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Trailer Safety: The Consequences of Failing Routine Checks

WorkSafe, the health and safety regulator in New Zealand, is urging businesses to prioritize routine safety checks on trailers following a tragic incident in October 2020. Julian Bruins Yates, a 52-year-old man, lost his life when a trailer detached from a work vehicle and struck his van on Weka Pass Road in Canterbury. The companies responsible for the trailer and tow vehicle, Ultimate Design and Renovation (UDR) Limited and its operational arm ABC Aluminium Limited, have been sentenced for their failure to ensure safety.

Routine Checks and Catastrophic Consequences

A thorough investigation by WorkSafe revealed that the locking handle on the trailer was not engaged, and the trailer’s safety chain was not connected to the vehicle. These routine checks, if neglected, can have catastrophic consequences. Dr. Catherine Gardner, Head of Specialist Interventions at WorkSafe, emphasizes the importance of these checks, stating, “It’s not enough to just have your workers sign a vehicle policy. Businesses need to ensure drivers are competent to safely use a vehicle, especially one that is being towed.”

Furthermore, ABC and UDR did not have systems in place to ensure vehicles were kept in good working order, nor did they have systems to ensure drivers visually inspected their vehicles before use. The lack of adequate information, training, instruction, supervision, and experience for safely using the company vehicles and trailers also contributed to this tragic incident.

The Lessons to Be Learned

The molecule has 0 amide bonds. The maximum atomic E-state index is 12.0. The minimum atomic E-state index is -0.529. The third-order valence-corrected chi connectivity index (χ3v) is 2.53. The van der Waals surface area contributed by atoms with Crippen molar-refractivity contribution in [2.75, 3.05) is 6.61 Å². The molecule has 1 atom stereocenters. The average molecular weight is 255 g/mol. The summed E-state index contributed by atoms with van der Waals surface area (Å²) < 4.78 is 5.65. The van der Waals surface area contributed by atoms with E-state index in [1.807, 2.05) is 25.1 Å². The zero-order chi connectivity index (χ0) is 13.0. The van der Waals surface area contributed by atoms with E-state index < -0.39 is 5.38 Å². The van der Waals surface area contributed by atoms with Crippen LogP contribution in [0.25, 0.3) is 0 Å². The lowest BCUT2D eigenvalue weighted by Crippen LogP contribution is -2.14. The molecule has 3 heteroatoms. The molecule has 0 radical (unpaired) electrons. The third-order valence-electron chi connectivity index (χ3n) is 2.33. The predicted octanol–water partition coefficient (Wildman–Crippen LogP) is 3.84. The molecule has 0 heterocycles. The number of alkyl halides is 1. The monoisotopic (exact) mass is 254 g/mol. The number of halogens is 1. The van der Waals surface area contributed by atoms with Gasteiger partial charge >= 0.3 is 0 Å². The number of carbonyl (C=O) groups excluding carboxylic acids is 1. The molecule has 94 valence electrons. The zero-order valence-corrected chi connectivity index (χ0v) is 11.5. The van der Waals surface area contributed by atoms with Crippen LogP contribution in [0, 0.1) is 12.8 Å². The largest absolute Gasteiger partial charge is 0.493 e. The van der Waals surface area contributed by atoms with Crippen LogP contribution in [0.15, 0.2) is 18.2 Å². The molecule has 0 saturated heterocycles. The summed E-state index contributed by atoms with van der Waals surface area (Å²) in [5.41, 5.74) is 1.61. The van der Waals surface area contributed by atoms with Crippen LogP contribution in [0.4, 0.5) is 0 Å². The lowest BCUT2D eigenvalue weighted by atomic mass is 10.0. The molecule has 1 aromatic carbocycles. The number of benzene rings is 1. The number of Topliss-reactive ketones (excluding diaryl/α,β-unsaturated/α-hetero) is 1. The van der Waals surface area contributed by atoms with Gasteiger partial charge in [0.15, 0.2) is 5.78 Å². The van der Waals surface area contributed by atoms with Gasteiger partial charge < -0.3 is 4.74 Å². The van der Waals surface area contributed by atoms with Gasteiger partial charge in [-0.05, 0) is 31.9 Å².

Julian Bruins Yates, a father of two, lost his life in an incident that could have been prevented. WorkSafe is urging all businesses with vehicle fleets to learn from this tragedy and take the necessary steps to ensure the safety of their drivers and the public. It is not enough to have policies in place; businesses must ensure that their drivers are competent and well-trained to use vehicles, especially when towing a trailer.

The sentencing of ABC Aluminium Limited and Ultimate Design & Renovation Limited took place in the Christchurch District Court. Both businesses were fined $270,000 and ordered to pay $130,000 in reparations. The charges were brought under sections 36(2) and 48(1) and (2)(c) of the Health and Safety at Work Act 2015, which state that businesses have a duty to ensure the health and safety of individuals involved in their operations. The maximum penalty for such failures is a fine of up to $1.5 million.


Read more about this incident and other WorkSafe prosecutions here.

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